The Association has two hive lifters to assist in moving hives. All association equipment is used at the borrower’s risk.
Two people are needed to use the Hive Lifter but it makes the lifting and loading of hives onto a truck or trailer much simpler..
Hive lifter ready for use
Hive lifter in use
Hiring Rules: The hive lifters are for “Members Use Only”
A hiring period is Friday night to Sunday or Sunday to Friday. Obviously you can return it earlier if you have finished with it.
Bookings: Bookings can be made by emailing firstname.lastname@example.org
If there is no answer please leave your name and number and the period you want the equipment for and we will call you back. Please return the equipment when you say you will so the next hirer will not be disadvantaged.
Cost: Cost for hire is $5 for each hiring period. A deposit is not required.
Purchase: Any member wanting to purchase a hive lifter can have one made by ordering through Bruno Ehrensperger, phone 6286 1515.
Cleaning: The hirer is responsible for picking up and returning the equipment in a clean and hygienic condition.
Here are some hints for moving hives from the March 2008 Association Newsletter
March 2008 reminders – Moving beehives
This month I have a few reminders and hints on shifting beehives. Calamities can be avoided by careful planning, taking due care and watching these details. I have had more strife in moving hives than in any other beekeeping activity. I remember the first time I was asked to remove an old beehive and bees from the backyard of a Canberra suburban home. I bundled up the hive and took it away in the afternoon. When I reached home, the occupant of the house was on the phone saying that bees were causing havoc in the neighbourhood and stinging the neighbours.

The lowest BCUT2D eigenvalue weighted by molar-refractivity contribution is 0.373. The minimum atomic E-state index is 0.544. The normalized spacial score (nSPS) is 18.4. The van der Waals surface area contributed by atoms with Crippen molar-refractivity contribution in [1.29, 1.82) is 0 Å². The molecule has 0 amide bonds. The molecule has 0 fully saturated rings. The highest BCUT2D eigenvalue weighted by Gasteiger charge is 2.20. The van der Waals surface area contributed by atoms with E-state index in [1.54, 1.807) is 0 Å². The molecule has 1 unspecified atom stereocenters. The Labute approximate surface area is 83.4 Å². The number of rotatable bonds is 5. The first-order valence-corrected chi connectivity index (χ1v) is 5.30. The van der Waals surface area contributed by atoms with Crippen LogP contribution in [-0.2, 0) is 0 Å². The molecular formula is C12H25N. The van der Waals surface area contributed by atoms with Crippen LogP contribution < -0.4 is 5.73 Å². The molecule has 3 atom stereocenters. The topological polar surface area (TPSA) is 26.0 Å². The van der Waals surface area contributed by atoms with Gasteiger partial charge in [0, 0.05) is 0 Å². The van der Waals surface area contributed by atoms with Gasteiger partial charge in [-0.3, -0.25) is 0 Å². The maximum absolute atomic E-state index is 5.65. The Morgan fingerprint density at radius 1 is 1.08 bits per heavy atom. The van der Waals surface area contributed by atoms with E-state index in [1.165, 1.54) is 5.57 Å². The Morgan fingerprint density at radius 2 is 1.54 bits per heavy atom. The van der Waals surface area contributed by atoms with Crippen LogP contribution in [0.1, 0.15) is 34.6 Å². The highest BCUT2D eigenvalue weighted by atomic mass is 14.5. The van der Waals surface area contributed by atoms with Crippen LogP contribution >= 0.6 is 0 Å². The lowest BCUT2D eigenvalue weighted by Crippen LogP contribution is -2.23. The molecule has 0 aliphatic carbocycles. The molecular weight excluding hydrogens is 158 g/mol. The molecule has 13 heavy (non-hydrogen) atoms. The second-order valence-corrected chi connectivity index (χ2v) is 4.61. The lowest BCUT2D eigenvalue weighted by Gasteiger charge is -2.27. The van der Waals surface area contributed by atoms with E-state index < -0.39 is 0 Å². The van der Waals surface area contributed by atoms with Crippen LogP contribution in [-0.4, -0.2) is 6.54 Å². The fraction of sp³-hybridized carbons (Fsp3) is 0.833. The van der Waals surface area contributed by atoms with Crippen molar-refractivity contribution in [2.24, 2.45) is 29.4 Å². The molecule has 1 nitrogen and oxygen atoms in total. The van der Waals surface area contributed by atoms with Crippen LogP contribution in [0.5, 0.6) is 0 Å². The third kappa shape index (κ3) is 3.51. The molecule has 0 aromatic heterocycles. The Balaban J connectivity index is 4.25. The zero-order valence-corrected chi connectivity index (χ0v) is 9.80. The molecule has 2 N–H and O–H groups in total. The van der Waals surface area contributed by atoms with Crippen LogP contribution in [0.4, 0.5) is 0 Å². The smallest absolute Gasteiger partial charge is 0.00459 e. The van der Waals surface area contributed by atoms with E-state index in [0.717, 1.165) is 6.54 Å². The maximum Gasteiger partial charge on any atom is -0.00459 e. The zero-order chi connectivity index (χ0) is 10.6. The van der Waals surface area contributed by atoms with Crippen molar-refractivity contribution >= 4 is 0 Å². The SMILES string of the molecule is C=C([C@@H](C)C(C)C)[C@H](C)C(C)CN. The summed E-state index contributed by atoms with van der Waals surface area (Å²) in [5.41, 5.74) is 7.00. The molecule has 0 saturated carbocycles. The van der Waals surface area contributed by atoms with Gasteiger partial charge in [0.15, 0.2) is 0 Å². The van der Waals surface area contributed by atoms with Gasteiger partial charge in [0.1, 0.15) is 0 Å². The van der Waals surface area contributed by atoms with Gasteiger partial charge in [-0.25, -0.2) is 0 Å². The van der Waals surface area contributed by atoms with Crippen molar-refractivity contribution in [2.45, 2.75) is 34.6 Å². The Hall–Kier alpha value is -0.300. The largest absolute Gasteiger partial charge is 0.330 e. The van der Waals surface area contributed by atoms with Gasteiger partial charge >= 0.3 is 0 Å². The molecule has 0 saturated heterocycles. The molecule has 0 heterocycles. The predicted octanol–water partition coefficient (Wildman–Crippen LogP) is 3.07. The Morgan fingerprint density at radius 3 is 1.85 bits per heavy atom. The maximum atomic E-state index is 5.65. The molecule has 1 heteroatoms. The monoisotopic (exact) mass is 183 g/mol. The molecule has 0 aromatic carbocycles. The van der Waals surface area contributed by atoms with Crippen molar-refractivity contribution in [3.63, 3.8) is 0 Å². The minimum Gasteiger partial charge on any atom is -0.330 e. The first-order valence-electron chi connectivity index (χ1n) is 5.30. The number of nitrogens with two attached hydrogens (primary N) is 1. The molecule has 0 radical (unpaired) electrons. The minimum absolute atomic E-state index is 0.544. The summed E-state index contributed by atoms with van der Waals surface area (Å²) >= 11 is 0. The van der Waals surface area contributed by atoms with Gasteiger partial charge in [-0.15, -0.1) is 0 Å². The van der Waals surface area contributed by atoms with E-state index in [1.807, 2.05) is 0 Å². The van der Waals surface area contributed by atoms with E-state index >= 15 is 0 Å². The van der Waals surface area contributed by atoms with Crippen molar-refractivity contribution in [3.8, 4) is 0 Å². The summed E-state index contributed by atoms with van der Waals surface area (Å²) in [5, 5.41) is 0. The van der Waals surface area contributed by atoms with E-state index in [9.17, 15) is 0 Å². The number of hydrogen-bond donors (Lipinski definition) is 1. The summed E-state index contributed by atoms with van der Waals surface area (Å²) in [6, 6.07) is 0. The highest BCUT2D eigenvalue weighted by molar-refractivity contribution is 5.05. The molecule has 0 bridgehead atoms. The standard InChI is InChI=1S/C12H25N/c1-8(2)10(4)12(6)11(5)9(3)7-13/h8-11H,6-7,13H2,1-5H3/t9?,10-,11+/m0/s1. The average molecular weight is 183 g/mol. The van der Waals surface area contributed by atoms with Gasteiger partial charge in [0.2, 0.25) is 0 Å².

I had not left anywhere for the returning field bees. I had to make a hasty return to place a new hive for them to be removed later in the evening.
Problems can arise from:
Bees familiarise themselves with their surroundings and can return to the exact location of the hive. If field bees are left without a home, they will be lost to the colony and can react angrily to any people around. Guarding against disorientation depends on the distance to be moved. Moves of up to 3 or 4 kilometres should be done in two stages. First to a location several kilometres away – say over 5 – and second to the permanent location several weeks later. Moves of 5 kilometres or greater do not usually cause disorientation problems.
Overheating and suffocation
Commercial beekeepers often move hives with the entrances open but, as amateurs, I suggest closing the entrance securely for moves longer than a few metres. To ensure adequate ventilation for long trips, I suggest preparing a special migratory lid with wire gauze on the top to allow air flow and supply of water.
Drowning in unripe honey
Once I loaded a beehive in Bungendore onto the trailer soon after dark to move it to Canberra. The bees had been on a heavy honey flow. When I had reached Canberra, the bees had drowned in the unripe honey. Movement on a truck, trailer or in a car boot will dislodge any thin unripe honey, which will swish around the hive and swamp bees, drowning many and weakening or even wiping out the colony. To guard against this problem, bees on a honey flow should be given the opportunity to ripen the honey before setting out. Wait until early morning before starting the trip.
Inadequate closing of hive
After the bees have ceased flying in the evening, give them a few puffs of smoke and close the hive securely. A wooden block you have prepared previously works best but foam rubber or packaging tape can be used. Try to close the entrance with one swift movement. Fussing around the entrance tends to unsettle the bees. The trick is to practice without the bees. Entrances on plastic hives are more difficult to block as they face upwards.
Inadequate tie down
This may seem obvious but the beehives do need to be secured with hive locks and securely fastened to the truck, trailer or boot. If they become dislodged during the trip, bees will escape.
Moving without protective clothing
If bees escape during the trip, travel motion will normally keep them clustered around the entrance. However, keep protective clothing handy just in case. Don’t lock it in the boot with the bees. You may find the boot full of angry bees when you open it.
Before you move hives for the first time, for more details, I suggest you consult the BEE AGSKILLS book published by the NSW Department of Primary Industries. Members can borrow or buy the book from the library.